A computational study of density of some high energy molecules

Moxnes, John Fredrik
Hansen, Finn Knut
Jensen, Tomas Lunde
Sele, Marta Lill
Unneberg, Erik
Tetthetsfunksjonal teori
Moxnes, John Fredrik; Hansen, Finn Knut; Jensen, Tomas Lunde; Sele, Marta Lill; Unneberg, Erik. A computational study of density of some high energy molecules. Propellants, explosives, pyrotechnics 2016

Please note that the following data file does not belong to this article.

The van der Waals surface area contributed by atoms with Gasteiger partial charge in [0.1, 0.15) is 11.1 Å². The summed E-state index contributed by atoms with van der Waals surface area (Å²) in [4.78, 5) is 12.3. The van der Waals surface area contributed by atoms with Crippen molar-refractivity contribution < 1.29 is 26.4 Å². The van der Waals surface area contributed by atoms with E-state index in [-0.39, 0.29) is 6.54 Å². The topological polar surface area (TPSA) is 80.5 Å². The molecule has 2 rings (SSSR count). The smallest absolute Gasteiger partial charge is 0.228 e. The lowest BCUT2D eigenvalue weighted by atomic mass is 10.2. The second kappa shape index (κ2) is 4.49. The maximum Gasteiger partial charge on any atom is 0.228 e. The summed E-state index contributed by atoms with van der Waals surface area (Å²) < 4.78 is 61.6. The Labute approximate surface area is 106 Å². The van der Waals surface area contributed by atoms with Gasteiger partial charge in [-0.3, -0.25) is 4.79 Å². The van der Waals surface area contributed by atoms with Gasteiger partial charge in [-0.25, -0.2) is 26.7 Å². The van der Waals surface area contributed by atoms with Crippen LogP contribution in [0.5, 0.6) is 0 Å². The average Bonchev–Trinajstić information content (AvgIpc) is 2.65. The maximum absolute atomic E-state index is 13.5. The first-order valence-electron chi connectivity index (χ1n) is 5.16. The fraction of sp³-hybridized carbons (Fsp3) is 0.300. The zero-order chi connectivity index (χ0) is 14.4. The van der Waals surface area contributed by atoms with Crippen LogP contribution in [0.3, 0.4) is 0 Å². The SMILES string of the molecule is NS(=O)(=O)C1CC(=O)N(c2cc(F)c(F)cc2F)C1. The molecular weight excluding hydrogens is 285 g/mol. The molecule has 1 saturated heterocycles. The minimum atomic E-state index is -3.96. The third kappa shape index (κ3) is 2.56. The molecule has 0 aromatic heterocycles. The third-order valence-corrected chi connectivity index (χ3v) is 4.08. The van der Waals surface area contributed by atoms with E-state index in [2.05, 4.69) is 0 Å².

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The detonation pressure depends quadratically on the loading density of the explosives. A precise estimate of the density is thus crucial to decide if a novel energetic material is worth pursuing. In this work we investigate theoretically the crystal densities of the energetic compounds RDX, TNT, NTO, DNAM, CL-20, DADNE, and HMX. We calculate the crystal densities by using Materials Studio 7.0 Polymorph Predictor, employing force fields and exploring molecular packing arrangements with minima in total energy. Geometry optimized molecular structures computed by density functional theory (DFT) are used as input to the density predictions. In an additional DFT study we apply two functionals, B3LYP and M06 with the 6-31G(d) and the 6-31G(d,p) basis sets, and the program package GAUSSIAN09. In this part of the work crystal densities are calculated by using the molecular isosurface volume (defined by the volume within a surface with an electron density of 0.001 electrons per Bohr3) alone or combined with the variance of the electrostatic potential (ESP). The Polymorph Predictor seems to overestimate the densities, but the values are very dependent on the force field strength determined by charges assigned to atoms. In the GAUSSIAN09 DFT study the densities derived by using the M06 functional are in similar agreement with experimental data as what we experienced for the B3LYP results, although both functionals appear to give slightly lower densities than reported experimentally for the majority of the molecules. On average, the densities derived by the ESP method correlate equally well with measured values as the results obtained by the isosurface method.
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